What fashion brands can do to eliminate microfibre release of their products.

The fashion industry relies heavily on synthetic materials. In 2000 polyester production exceeded the volume of globally produced natural fibres. 20 Years later this volume doubled again and is predicted to become 6 times the volume of cotton on 2028.



There are so many problems related to the extraction of oil and the manufacturing of cheap clothes made from crude oil. But I would like to concentrate on the very end of the lifecycle: the use-phase.




When I folded a T-Shirt and a pair of socks of my husband some month ago, it really hit me in the face. He excessively wears his garments until they fall apart. I normally don’t get see clothes that worn

down. These garments were transparent, most of the fibres were gone. The T-Shirt had many holes and was very very thin and the socks showed a skeleton of knit, but no pile in-between these fibres anymore.


So where do these fibres go? And where is the link to the addiction of fashion to PES fabrics?

Fibres are the primary source of microplastics pollution. In recent years, plastic pollution in the ocean has rallied global attention. Governments have banned plastic bags and Q-Tips. But the problem caused by our clothes is another thing. @5gyres coined the term “plastic smog” to help us picture the result of fibres shedding during wear and wash and infusing our oceans and air with microplastic-particles.


How are microfibers released?


1. Fibres shed during wash, due to friction and mechanical movement in the washing machine. These microfibers released during wash end up in our rivers, oceans and finally find their way into our food chains. According to Fibreshed 74% of the microplastic in the San Francisco Bay Area comes from fibres. 53% of that microfibre was identified as plastic (PES, Acrylic, etc), while 47% were identified as unspecified man-made material. Eventhough there are many microfibre capturing solutions on the market, or on the horizon like bags, filters, balls etc. this remains a huge problem.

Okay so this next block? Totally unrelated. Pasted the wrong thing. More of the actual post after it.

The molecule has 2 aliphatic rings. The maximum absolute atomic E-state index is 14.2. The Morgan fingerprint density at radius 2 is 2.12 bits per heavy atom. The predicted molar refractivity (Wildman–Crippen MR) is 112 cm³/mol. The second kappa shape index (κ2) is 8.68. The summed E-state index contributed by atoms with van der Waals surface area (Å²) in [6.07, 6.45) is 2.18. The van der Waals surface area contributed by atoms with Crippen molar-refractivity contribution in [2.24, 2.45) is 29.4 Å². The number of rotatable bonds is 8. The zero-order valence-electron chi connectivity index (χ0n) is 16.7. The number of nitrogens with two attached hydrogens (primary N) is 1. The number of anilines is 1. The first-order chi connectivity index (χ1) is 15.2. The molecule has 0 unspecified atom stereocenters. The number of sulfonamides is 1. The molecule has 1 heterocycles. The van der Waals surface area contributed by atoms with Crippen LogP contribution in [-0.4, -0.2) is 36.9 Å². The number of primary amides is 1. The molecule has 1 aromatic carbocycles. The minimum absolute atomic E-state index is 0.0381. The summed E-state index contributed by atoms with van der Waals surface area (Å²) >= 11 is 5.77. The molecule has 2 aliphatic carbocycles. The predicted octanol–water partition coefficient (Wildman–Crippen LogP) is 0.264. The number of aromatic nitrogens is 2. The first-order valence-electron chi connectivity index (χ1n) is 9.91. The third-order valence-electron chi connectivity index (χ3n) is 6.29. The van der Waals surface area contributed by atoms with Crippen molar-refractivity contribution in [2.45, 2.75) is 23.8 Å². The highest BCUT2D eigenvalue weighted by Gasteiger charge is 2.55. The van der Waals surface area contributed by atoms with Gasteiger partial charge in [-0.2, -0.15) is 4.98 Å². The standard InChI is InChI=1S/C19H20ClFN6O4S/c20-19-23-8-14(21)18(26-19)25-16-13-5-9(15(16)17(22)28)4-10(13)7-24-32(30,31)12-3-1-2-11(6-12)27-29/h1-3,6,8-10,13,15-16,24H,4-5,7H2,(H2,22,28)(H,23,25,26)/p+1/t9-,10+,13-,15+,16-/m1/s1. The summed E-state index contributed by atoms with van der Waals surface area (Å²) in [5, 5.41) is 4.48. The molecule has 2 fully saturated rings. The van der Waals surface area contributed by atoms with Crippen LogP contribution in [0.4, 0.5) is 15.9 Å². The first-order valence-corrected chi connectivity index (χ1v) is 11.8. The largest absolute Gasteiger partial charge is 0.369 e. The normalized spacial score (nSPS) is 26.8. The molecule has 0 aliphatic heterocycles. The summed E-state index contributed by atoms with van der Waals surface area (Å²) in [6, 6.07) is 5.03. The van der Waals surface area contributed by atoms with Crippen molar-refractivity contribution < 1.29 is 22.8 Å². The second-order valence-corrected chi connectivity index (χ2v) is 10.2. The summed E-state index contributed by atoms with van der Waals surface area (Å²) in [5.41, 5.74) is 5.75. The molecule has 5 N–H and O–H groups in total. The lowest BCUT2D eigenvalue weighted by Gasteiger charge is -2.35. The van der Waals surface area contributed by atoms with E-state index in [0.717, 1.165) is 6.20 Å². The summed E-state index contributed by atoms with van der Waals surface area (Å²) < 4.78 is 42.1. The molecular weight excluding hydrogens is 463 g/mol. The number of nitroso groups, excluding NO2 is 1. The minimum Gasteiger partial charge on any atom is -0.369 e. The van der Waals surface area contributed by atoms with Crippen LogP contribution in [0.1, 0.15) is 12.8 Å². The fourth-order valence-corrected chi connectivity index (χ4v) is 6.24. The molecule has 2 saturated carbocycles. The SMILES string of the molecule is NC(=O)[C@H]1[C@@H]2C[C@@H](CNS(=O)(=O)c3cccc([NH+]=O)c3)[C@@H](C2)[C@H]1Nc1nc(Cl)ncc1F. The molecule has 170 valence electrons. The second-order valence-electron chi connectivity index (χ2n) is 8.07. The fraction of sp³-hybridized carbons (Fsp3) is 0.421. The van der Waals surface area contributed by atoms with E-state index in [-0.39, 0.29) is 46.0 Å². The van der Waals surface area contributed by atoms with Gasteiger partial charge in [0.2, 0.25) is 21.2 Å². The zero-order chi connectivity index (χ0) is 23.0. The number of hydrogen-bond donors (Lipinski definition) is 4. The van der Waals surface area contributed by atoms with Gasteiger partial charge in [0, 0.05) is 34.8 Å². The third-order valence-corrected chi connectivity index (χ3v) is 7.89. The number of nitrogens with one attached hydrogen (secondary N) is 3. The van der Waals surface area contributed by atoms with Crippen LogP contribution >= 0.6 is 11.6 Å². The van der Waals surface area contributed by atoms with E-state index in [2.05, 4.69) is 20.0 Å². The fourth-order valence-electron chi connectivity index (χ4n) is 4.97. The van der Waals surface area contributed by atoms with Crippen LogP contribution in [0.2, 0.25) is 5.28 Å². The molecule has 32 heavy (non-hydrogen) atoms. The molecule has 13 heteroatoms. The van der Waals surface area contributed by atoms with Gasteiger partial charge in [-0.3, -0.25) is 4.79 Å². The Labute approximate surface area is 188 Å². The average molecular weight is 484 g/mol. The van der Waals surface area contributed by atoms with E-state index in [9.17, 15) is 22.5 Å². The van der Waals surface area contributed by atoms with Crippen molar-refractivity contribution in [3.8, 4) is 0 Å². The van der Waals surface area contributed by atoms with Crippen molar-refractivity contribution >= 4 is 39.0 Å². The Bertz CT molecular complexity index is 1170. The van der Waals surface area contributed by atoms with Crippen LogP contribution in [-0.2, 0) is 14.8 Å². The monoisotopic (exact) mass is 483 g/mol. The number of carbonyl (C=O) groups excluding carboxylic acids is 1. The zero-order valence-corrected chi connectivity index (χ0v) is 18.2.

2. Fibres shed during wear. These fibres are then released into the air. This aspect has been overlook in many of the conversations but could be an even bigger concern for human health according to fibreshed. A publication on micro plastics in Table Salt, Drinking Water, and Air reveals that the intake of microplastics via inhalation could be an overlooked thread to human’s respiratory and digestive systems (https://pubs.acs.org/doi/abs/10.1021/acs.est.9b04535)

This feels overwhelming and a huge proportion of the materials used by the fashion industries are synthetics.


What about recycled Polyester?

One of the materials marketed as a sustainable solution to virgin polyester ist recycled polyester. There is a huge trend towards ‚circularity‘ in fashion right now, with big brands investing in recycling technologies.

But did you know that recycled polyester sheds 2x the amount of microplastics of virgin polyester? (https://www.tandfonline.com/doi/abs/10.1080/00405000.2020.1741760)



This means that even though the production of recycled polyester might save some energy (figures I found reached from 23-59%), recycled polyester is not a solution if we want to design out waste.